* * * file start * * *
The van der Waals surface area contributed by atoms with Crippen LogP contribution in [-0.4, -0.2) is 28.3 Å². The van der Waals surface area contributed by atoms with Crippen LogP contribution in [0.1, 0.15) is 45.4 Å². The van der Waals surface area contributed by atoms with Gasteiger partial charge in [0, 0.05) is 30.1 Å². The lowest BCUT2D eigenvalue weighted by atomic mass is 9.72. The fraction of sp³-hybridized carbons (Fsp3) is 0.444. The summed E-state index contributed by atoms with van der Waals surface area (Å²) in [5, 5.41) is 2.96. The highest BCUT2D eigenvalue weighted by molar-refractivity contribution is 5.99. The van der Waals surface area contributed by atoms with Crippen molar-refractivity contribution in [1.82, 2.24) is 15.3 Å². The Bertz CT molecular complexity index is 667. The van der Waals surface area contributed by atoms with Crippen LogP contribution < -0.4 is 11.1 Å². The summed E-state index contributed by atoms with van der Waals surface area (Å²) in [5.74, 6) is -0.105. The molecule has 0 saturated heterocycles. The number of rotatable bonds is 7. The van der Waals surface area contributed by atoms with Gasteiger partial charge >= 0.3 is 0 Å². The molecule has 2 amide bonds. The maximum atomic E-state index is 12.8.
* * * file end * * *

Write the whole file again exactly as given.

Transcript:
The van der Waals surface area contributed by atoms with Crippen LogP contribution in [-0.4, -0.2) is 28.3 Å². The van der Waals surface area contributed by atoms with Crippen LogP contribution in [0.1, 0.15) is 45.4 Å². The van der Waals surface area contributed by atoms with Gasteiger partial charge in [0, 0.05) is 30.1 Å². The lowest BCUT2D eigenvalue weighted by atomic mass is 9.72. The fraction of sp³-hybridized carbons (Fsp3) is 0.444. The summed E-state index contributed by atoms with van der Waals surface area (Å²) in [5, 5.41) is 2.96. The highest BCUT2D eigenvalue weighted by molar-refractivity contribution is 5.99. The van der Waals surface area contributed by atoms with Crippen molar-refractivity contribution in [1.82, 2.24) is 15.3 Å². The Bertz CT molecular complexity index is 667. The van der Waals surface area contributed by atoms with Crippen LogP contribution < -0.4 is 11.1 Å². The summed E-state index contributed by atoms with van der Waals surface area (Å²) in [5.74, 6) is -0.105. The molecule has 0 saturated heterocycles. The number of rotatable bonds is 7. The van der Waals surface area contributed by atoms with Gasteiger partial charge >= 0.3 is 0 Å². The molecule has 2 amide bonds. The maximum atomic E-state index is 12.8.